My garage has a light connected to a switch and a garage door opener. The garage door opener was hard wired to a line coming out from the space between the porcelain light fixture and the ceiling. The opener was not connected to the switch.

The garage door opener died. I am having a new one installed. The salesman told me I must have a ceiling plug installed before they will put in the opener.

I shut off the power, went up and opened up the fixture. The guy that wired this up some 35 years ago had two lines going into the light box. inside they were wired together and one set came out around the base of the porcelain fixture and into the garage door opener. It looked like a kluge but worked for 35 years.

I could not imagine why the lines were twisted together, since the light is connected to a switch but the opener is not. but I needed to separate them so I could pull out the garage door opener set and connect them to a receptacle I installed in the ceiling as required by the installer. I did so and the receptacle works fine. But the light does not light.

Now there are four wires in the light box: black, red, white and ground.

None have power now. I tested each pair with a multimeter with the switch in both positions. Nothing.

Any ideas as to what might be up here?

Thanks in advance.

Open up the switch box, and have a look how it's wired. Without more information (photos, diagrams, etc.), the following information is an educated guess.

One of the colored lines (red, black) is likely always hot, while the other is controlled by the switch. The white is most probably neutral, and the bare/green is almost certainly ground.

If this is the case, then connecting the devices is simple.

  • Connect all the grounding conductors together.
  • Connect the incoming white wire to the white wire going to the receptacle, and to the white wire for the light.
  • Connect the always hot colored wire to the hot wire leading to the receptacle.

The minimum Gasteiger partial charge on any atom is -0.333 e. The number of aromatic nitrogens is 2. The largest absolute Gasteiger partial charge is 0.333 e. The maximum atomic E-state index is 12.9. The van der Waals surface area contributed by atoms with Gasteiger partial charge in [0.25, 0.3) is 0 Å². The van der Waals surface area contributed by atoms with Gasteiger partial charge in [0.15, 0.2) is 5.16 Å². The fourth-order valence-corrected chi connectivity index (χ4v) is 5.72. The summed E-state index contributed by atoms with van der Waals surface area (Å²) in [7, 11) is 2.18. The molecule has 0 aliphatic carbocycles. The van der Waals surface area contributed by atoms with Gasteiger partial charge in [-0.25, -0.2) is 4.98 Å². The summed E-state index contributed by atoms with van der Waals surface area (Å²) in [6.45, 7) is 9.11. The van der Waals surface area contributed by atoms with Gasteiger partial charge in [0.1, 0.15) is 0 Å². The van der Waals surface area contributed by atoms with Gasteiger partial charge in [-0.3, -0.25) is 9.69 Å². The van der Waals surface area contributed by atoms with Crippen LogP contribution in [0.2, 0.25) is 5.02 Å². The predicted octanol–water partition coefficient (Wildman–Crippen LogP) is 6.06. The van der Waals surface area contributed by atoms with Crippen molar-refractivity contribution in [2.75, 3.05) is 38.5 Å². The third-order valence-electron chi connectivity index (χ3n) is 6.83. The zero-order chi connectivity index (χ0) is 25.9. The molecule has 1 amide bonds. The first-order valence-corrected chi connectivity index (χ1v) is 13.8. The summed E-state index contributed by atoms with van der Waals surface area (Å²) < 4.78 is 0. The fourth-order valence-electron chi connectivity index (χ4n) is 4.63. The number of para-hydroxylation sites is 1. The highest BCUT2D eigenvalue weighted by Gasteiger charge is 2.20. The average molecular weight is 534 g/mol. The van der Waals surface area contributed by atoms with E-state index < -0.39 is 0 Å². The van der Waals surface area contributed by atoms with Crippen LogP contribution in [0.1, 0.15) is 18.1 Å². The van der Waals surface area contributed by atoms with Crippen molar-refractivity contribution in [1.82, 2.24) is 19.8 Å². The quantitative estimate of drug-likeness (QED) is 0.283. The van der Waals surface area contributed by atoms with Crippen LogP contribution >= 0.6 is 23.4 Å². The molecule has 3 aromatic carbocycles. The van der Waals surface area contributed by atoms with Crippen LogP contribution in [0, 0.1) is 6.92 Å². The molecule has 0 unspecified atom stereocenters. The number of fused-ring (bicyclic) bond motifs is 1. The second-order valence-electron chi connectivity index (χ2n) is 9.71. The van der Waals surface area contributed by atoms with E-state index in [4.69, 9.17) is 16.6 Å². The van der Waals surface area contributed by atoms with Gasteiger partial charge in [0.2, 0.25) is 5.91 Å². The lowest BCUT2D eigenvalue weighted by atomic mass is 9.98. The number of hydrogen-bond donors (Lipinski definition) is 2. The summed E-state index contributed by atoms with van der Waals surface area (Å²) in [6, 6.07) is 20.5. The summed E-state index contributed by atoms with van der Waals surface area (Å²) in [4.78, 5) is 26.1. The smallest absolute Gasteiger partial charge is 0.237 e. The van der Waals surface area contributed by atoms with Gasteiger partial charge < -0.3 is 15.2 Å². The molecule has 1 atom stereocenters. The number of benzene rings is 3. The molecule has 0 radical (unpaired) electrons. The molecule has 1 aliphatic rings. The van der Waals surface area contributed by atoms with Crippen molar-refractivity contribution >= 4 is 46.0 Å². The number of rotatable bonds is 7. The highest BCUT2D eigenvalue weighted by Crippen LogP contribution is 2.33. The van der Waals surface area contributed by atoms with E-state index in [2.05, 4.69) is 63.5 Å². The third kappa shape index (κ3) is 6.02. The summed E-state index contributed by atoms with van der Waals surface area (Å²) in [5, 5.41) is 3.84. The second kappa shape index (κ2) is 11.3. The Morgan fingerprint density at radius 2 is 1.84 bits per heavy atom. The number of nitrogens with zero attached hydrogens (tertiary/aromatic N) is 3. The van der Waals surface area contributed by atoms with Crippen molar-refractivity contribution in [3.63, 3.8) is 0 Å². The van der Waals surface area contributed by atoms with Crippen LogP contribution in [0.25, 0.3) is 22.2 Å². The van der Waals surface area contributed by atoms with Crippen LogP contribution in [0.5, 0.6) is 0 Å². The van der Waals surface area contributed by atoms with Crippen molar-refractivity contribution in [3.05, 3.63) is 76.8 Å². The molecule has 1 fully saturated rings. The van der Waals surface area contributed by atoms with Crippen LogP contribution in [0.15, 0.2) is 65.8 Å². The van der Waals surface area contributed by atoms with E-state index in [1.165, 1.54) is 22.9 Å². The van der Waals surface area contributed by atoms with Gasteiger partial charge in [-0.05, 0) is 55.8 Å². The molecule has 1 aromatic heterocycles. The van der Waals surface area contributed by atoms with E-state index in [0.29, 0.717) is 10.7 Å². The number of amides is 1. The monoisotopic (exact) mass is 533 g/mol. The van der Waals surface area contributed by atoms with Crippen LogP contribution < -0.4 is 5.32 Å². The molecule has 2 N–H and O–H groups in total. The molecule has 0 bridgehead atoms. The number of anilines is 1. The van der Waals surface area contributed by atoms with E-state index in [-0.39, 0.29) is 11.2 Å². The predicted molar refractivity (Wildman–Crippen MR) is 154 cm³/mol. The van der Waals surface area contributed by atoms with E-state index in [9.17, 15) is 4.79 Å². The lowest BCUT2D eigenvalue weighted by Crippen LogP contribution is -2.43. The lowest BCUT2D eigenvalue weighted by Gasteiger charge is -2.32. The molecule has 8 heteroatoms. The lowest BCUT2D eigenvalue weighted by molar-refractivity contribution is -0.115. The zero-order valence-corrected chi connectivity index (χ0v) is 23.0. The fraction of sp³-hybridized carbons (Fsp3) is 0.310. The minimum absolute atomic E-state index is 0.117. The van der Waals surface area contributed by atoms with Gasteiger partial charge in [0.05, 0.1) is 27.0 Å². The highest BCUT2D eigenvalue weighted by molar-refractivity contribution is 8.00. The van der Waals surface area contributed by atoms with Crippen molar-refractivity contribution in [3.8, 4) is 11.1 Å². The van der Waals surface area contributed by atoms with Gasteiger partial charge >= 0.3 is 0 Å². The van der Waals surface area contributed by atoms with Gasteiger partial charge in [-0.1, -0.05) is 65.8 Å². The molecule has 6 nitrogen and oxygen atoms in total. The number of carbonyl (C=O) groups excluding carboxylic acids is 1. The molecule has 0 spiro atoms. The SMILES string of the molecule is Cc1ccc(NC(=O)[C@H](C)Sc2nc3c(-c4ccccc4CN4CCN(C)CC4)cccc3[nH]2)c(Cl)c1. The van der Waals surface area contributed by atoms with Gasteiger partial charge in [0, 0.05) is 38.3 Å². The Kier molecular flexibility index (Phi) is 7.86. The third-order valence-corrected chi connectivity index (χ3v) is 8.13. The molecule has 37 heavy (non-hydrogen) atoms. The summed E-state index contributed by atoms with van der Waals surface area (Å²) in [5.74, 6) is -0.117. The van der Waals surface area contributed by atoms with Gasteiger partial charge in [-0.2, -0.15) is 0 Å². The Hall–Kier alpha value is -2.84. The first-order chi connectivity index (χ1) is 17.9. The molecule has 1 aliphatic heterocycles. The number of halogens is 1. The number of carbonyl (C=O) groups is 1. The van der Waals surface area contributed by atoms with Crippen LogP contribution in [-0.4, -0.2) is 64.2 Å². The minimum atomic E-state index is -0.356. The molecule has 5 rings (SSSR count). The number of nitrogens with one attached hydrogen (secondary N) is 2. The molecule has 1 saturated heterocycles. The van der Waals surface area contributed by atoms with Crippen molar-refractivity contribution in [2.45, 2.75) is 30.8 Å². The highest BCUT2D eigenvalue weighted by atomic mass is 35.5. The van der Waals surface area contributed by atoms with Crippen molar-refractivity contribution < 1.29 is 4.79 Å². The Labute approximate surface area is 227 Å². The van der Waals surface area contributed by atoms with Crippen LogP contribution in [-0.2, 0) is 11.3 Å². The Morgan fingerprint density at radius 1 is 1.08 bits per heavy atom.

• Connect the switched hot colored wire to the hot wire for the light.

Again, this is a guess based on the limited information you've provided.

  • We must have been typing at the same time, This is very common configuration. + – Ed Beal May 18 '16 at 17:30

This is not a kludge, he took 2 hots off 1 circuit. To add an outlet tie the white for the outlet to the white in the lamp box. tie the grounds (copper wires together). Now tie your black to the red. connect the black to the outlet brass colored screw, white to the silver screw and copper to green screw on the outlet.

  • I am confused. There are two separate circuits which entered the box, one switched and one not. They were then spiced together in the box and a combination of wires went to the light (red and white) and another to the opener. I took the two circuits apart and fed the un-switched one to the plug. No combination of the remaining wires now has power, even though they enter the box as a single cable. – Fred Gray May 18 '16 at 21:38
  • If you go back to the switch you will probably find the switched hot and just prior to the switch the common hot. This is if they are both on 1 breaker. If they are on 2 breakers they should be side by side and the handles tied like a 240 breaker this is called a multi wire branch circuit both are using the same ground and neutral but each is a 120V circuit. Both methods are legal. At the age of the house I would believe he saved some money and time by running 12-3 W ground or 14-3 with ground. – Ed Beal May 18 '16 at 21:59

If this installation has only a single switch for the light (not a 3 way or coming on automatically with the garage door opening). I think it is likely that power was fed to the light fixture first where the black incoming was nutted together with the black to the garage door opener and the black wire to the switch, the white from the power wire nutted to the white from the opener and white to the light, and the white coming from the switch nutted to the red wire at the light and all the ground wires twisted together.

If that sound like the way yours was, simply tie the white to the light and black to the switch back into the power wire you've used to connect the receptacle.

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